When the masks are removed and we stare back at our reflections again for the very first time, it is only then that the truth is revealed.
We live in a world that has conditioned us to wear a mask in order to fit in. It starts when we are small and is often related to our gender, coming in the form of wearing blue for boys and pink for girls. Next follow the toys chosen for us to play with, influenced by what has been advertised on TV as the latest and greatest objects. The plaything that every young girl or boy needs to have: various dolls and sparkly, pretty objects for girls; items that move quickly, make noise, and demand action for boys.
The world of animation begins to penetrate every corner of our lives through cartoons, movies, games, stories, posters, music, and words. Displaying images of how we should act according to our gender, what social norms we should follow, who we should strive to try and be like. Images of princesses and hero’s fill our minds, are acted and played out in our imagination, and our little minds want to be just like that image when we grow up.
Eventually we move away from the childhood idea of being a princess or hero, but the donning of masks does not stop. If anything the pressure becomes greater as we are constantly exposed to images of being feminine or masculine. Our emotions are intertwined with the masks we have developed for ourselves, and we learn to master the art of displaying to the world that everything is perfect in our lives and in our homes.
We make sure that the world only sees what we want them to see, regardless of how we truly feel inside. This imagining may begin to feel very heavy over time as we stuff our emotions deep inside and try to pretend that everything is ok. The irony however is that the majority of people projecting to the world that they are ok – really are not. But why is it so hard to simply take the mask off and let others know that we are hurting and going through a difficult time? Why do we feel the need to wear the mask and numb the pain turning to objects such as food to bury these emotions? We may feel sometimes like we are completely alone in our feelings, thoughts, struggles and emotions when the truth is that there are thousands of others out in the world experiencing and feeling exactly as we do.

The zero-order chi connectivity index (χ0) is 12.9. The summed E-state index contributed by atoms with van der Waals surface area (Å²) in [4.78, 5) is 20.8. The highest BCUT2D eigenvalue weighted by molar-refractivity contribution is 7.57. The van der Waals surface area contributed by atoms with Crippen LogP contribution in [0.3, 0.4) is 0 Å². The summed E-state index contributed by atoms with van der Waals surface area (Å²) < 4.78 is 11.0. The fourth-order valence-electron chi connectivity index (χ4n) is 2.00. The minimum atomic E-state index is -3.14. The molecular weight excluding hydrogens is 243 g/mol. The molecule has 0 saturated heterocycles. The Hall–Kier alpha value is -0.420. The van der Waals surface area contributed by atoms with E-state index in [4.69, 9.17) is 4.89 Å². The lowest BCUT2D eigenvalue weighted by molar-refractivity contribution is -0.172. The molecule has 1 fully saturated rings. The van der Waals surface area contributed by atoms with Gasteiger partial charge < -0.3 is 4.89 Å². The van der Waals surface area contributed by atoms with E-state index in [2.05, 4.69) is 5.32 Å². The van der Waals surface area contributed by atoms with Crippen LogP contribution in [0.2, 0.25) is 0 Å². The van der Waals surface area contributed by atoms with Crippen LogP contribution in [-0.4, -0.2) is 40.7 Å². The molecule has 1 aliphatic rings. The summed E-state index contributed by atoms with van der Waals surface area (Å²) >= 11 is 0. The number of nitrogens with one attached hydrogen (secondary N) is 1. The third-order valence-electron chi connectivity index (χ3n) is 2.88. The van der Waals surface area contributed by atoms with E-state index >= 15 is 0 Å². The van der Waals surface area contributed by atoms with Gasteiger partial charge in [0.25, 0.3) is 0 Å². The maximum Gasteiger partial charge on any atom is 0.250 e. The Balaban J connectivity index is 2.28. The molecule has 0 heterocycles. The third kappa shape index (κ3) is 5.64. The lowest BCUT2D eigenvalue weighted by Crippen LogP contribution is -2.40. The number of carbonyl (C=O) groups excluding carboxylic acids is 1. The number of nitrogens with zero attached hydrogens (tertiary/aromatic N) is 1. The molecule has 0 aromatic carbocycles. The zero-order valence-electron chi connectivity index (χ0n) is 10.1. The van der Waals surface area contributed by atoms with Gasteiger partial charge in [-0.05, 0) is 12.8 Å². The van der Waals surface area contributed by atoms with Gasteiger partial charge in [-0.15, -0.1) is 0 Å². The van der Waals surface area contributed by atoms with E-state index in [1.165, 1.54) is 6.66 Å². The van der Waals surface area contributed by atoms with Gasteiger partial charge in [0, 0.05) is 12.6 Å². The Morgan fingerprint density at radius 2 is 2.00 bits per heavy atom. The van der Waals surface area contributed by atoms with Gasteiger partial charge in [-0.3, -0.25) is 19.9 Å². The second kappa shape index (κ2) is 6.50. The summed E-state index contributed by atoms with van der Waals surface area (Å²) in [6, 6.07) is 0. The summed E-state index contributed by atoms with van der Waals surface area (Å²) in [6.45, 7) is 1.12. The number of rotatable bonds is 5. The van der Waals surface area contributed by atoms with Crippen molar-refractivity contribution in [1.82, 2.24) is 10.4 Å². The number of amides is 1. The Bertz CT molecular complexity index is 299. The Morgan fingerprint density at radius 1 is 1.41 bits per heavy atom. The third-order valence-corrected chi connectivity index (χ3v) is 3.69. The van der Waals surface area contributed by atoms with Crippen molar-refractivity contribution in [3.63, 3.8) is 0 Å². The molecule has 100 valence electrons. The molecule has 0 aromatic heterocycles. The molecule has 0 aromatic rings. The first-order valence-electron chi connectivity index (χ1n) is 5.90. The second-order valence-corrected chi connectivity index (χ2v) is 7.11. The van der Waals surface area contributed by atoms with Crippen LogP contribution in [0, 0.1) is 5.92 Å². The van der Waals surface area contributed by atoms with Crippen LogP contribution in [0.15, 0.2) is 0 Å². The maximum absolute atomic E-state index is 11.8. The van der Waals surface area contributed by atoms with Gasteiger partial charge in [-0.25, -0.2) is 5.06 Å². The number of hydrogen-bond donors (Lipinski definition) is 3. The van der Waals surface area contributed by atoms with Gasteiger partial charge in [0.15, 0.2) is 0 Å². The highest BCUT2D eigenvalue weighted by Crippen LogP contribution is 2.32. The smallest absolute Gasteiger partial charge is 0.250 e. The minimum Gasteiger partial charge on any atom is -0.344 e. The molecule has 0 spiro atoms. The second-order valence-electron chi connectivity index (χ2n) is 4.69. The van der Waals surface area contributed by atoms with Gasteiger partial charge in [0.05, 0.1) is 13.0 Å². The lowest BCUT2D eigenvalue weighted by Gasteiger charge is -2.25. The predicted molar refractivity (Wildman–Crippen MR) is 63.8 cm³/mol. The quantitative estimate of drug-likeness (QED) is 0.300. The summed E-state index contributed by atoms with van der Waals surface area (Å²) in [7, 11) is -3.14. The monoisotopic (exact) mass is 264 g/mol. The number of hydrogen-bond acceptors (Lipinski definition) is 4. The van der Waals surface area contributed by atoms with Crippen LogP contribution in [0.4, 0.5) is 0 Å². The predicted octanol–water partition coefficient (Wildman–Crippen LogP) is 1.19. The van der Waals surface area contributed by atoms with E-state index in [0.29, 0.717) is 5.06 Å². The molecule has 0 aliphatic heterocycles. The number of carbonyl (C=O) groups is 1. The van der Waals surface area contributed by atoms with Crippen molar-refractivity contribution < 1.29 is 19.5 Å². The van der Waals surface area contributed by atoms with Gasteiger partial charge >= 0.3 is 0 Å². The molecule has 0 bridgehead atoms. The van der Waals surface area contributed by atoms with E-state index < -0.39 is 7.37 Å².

When the masks are removed and we stare back at our reflections again for the very first time, it is only then that the truth is revealed. The truth is that we are human – we feel, we hurt, we laugh, we love, we come in different shapes, sizes and colors, and we are perfect in our imperfection. Imagine the difference it can make in someone else’s lives when we have the courage to take off the masks and show our vulnerability, sharing our life experiences with others as a means to reinforce both to ourselves and them that life isn’t meant to be perfect. We are meant to experience a variety of emotions and lessons along our journey – but we were never meant to do it alone.
The next time someone asks “How are you?” Be honest. Taking off your mask and letting your guard down may just be exactly what the other person needs to find the courage to take off their own masks.
This image crossed my path the other day, and I love that it reflects reality.
Lots of Love,